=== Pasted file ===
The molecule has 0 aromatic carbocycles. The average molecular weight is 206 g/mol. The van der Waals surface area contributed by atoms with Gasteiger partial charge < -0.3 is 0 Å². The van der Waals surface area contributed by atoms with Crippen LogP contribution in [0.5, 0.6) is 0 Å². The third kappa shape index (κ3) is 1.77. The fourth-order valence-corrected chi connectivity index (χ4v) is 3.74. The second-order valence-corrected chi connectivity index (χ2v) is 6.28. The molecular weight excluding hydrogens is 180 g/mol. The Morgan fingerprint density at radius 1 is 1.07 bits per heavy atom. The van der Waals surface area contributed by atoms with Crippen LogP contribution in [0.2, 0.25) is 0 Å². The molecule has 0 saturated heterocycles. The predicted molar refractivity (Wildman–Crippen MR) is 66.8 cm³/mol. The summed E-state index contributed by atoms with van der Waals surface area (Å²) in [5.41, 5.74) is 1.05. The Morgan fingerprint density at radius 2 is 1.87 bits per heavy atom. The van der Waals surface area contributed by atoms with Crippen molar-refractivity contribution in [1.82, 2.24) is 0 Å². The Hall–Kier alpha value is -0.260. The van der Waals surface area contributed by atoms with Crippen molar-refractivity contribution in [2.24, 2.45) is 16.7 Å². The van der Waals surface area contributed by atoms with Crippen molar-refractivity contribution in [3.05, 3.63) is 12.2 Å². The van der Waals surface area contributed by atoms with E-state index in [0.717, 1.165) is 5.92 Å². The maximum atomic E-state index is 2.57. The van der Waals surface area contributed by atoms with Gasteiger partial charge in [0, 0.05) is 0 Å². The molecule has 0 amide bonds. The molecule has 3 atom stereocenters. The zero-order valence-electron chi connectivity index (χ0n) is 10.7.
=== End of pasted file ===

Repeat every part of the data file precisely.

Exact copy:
The molecule has 0 aromatic carbocycles. The average molecular weight is 206 g/mol. The van der Waals surface area contributed by atoms with Gasteiger partial charge < -0.3 is 0 Å². The van der Waals surface area contributed by atoms with Crippen LogP contribution in [0.5, 0.6) is 0 Å². The third kappa shape index (κ3) is 1.77. The fourth-order valence-corrected chi connectivity index (χ4v) is 3.74. The second-order valence-corrected chi connectivity index (χ2v) is 6.28. The molecular weight excluding hydrogens is 180 g/mol. The Morgan fingerprint density at radius 1 is 1.07 bits per heavy atom. The van der Waals surface area contributed by atoms with Crippen LogP contribution in [0.2, 0.25) is 0 Å². The molecule has 0 saturated heterocycles. The predicted molar refractivity (Wildman–Crippen MR) is 66.8 cm³/mol. The summed E-state index contributed by atoms with van der Waals surface area (Å²) in [5.41, 5.74) is 1.05. The Morgan fingerprint density at radius 2 is 1.87 bits per heavy atom. The van der Waals surface area contributed by atoms with Crippen molar-refractivity contribution in [1.82, 2.24) is 0 Å². The Hall–Kier alpha value is -0.260. The van der Waals surface area contributed by atoms with Crippen molar-refractivity contribution in [2.24, 2.45) is 16.7 Å². The van der Waals surface area contributed by atoms with Crippen molar-refractivity contribution in [3.05, 3.63) is 12.2 Å². The van der Waals surface area contributed by atoms with E-state index in [0.717, 1.165) is 5.92 Å². The maximum atomic E-state index is 2.57. The van der Waals surface area contributed by atoms with Gasteiger partial charge in [0, 0.05) is 0 Å². The molecule has 0 amide bonds. The molecule has 3 atom stereocenters. The zero-order valence-electron chi connectivity index (χ0n) is 10.7.